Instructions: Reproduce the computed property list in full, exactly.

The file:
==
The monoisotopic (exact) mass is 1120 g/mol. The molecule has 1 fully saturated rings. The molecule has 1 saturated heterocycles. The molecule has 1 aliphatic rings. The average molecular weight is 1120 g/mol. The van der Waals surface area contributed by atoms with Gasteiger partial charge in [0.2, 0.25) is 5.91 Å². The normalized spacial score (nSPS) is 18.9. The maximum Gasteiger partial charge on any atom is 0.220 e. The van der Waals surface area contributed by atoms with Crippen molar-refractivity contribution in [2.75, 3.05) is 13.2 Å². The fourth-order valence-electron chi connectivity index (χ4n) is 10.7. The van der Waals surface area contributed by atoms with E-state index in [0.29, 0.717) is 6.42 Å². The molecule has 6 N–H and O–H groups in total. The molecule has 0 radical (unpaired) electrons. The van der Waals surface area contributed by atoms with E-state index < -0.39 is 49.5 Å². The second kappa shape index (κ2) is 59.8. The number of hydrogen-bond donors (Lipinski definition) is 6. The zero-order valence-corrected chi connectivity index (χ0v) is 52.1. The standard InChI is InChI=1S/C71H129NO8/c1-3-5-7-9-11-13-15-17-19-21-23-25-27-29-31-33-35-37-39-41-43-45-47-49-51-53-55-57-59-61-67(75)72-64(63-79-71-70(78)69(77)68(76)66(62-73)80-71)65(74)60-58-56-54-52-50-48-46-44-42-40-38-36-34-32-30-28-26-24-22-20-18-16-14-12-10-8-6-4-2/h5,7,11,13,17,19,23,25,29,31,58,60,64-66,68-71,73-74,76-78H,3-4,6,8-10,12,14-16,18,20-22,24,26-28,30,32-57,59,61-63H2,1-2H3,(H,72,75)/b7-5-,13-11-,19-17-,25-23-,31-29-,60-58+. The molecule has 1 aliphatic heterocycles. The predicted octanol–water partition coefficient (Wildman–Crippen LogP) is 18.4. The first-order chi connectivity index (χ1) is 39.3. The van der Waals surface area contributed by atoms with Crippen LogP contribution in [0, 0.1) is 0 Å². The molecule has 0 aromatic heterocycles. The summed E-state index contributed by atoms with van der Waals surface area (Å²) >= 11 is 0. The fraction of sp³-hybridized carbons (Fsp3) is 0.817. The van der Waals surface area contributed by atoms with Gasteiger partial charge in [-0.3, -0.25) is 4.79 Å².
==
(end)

The monoisotopic (exact) mass is 1120 g/mol. The molecule has 1 fully saturated rings. The molecule has 1 saturated heterocycles. The molecule has 1 aliphatic rings. The average molecular weight is 1120 g/mol. The van der Waals surface area contributed by atoms with Gasteiger partial charge in [0.2, 0.25) is 5.91 Å². The normalized spacial score (nSPS) is 18.9. The maximum Gasteiger partial charge on any atom is 0.220 e. The van der Waals surface area contributed by atoms with Crippen molar-refractivity contribution in [2.75, 3.05) is 13.2 Å². The fourth-order valence-electron chi connectivity index (χ4n) is 10.7. The van der Waals surface area contributed by atoms with E-state index in [0.29, 0.717) is 6.42 Å². The molecule has 6 N–H and O–H groups in total. The molecule has 0 radical (unpaired) electrons. The van der Waals surface area contributed by atoms with E-state index < -0.39 is 49.5 Å². The second kappa shape index (κ2) is 59.8. The number of hydrogen-bond donors (Lipinski definition) is 6. The zero-order valence-corrected chi connectivity index (χ0v) is 52.1. The standard InChI is InChI=1S/C71H129NO8/c1-3-5-7-9-11-13-15-17-19-21-23-25-27-29-31-33-35-37-39-41-43-45-47-49-51-53-55-57-59-61-67(75)72-64(63-79-71-70(78)69(77)68(76)66(62-73)80-71)65(74)60-58-56-54-52-50-48-46-44-42-40-38-36-34-32-30-28-26-24-22-20-18-16-14-12-10-8-6-4-2/h5,7,11,13,17,19,23,25,29,31,58,60,64-66,68-71,73-74,76-78H,3-4,6,8-10,12,14-16,18,20-22,24,26-28,30,32-57,59,61-63H2,1-2H3,(H,72,75)/b7-5-,13-11-,19-17-,25-23-,31-29-,60-58+. The molecule has 1 aliphatic heterocycles. The predicted octanol–water partition coefficient (Wildman–Crippen LogP) is 18.4. The first-order chi connectivity index (χ1) is 39.3. The van der Waals surface area contributed by atoms with Crippen LogP contribution in [0, 0.1) is 0 Å². The molecule has 0 aromatic heterocycles. The summed E-state index contributed by atoms with van der Waals surface area (Å²) >= 11 is 0. The fraction of sp³-hybridized carbons (Fsp3) is 0.817. The van der Waals surface area contributed by atoms with Gasteiger partial charge in [-0.3, -0.25) is 4.79 Å².